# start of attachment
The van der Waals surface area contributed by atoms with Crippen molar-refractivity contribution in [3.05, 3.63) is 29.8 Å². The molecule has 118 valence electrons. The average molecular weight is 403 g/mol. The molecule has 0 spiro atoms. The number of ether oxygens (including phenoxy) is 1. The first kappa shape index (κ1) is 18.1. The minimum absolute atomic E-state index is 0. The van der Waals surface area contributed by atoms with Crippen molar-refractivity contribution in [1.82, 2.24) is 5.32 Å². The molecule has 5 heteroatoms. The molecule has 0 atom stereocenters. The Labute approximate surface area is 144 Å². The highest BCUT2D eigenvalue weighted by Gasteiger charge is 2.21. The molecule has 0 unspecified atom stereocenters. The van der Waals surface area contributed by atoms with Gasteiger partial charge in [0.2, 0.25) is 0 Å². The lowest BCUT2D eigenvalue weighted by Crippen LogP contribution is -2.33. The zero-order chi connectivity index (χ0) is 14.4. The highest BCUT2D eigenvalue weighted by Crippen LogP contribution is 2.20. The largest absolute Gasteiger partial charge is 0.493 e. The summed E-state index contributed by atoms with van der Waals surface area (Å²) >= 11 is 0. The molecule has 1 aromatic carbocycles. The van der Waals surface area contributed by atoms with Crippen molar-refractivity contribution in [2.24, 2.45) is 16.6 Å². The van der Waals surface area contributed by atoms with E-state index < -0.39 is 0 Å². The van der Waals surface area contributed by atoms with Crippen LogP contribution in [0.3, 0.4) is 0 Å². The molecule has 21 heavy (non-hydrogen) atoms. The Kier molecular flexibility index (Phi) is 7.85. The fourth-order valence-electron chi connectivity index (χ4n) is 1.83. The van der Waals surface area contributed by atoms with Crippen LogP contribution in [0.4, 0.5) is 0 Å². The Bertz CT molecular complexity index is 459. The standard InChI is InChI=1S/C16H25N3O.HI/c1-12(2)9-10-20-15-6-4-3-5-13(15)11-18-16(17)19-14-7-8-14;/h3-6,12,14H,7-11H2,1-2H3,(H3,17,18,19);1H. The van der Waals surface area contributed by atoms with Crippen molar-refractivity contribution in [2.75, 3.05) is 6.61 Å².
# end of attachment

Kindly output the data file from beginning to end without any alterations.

The van der Waals surface area contributed by atoms with Crippen molar-refractivity contribution in [3.05, 3.63) is 29.8 Å². The molecule has 118 valence electrons. The average molecular weight is 403 g/mol. The molecule has 0 spiro atoms. The number of ether oxygens (including phenoxy) is 1. The first kappa shape index (κ1) is 18.1. The minimum absolute atomic E-state index is 0. The van der Waals surface area contributed by atoms with Crippen molar-refractivity contribution in [1.82, 2.24) is 5.32 Å². The molecule has 5 heteroatoms. The molecule has 0 atom stereocenters. The Labute approximate surface area is 144 Å². The highest BCUT2D eigenvalue weighted by Gasteiger charge is 2.21. The molecule has 0 unspecified atom stereocenters. The van der Waals surface area contributed by atoms with Gasteiger partial charge in [0.2, 0.25) is 0 Å². The lowest BCUT2D eigenvalue weighted by Crippen LogP contribution is -2.33. The zero-order chi connectivity index (χ0) is 14.4. The highest BCUT2D eigenvalue weighted by Crippen LogP contribution is 2.20. The largest absolute Gasteiger partial charge is 0.493 e. The summed E-state index contributed by atoms with van der Waals surface area (Å²) >= 11 is 0. The molecule has 1 aromatic carbocycles. The van der Waals surface area contributed by atoms with Crippen molar-refractivity contribution in [2.24, 2.45) is 16.6 Å². The van der Waals surface area contributed by atoms with E-state index < -0.39 is 0 Å². The van der Waals surface area contributed by atoms with Crippen LogP contribution in [0.3, 0.4) is 0 Å². The molecule has 21 heavy (non-hydrogen) atoms. The Kier molecular flexibility index (Phi) is 7.85. The fourth-order valence-electron chi connectivity index (χ4n) is 1.83. The van der Waals surface area contributed by atoms with Crippen LogP contribution in [0.4, 0.5) is 0 Å². The Bertz CT molecular complexity index is 459. The standard InChI is InChI=1S/C16H25N3O.HI/c1-12(2)9-10-20-15-6-4-3-5-13(15)11-18-16(17)19-14-7-8-14;/h3-6,12,14H,7-11H2,1-2H3,(H3,17,18,19);1H. The van der Waals surface area contributed by atoms with Crippen molar-refractivity contribution in [2.75, 3.05) is 6.61 Å².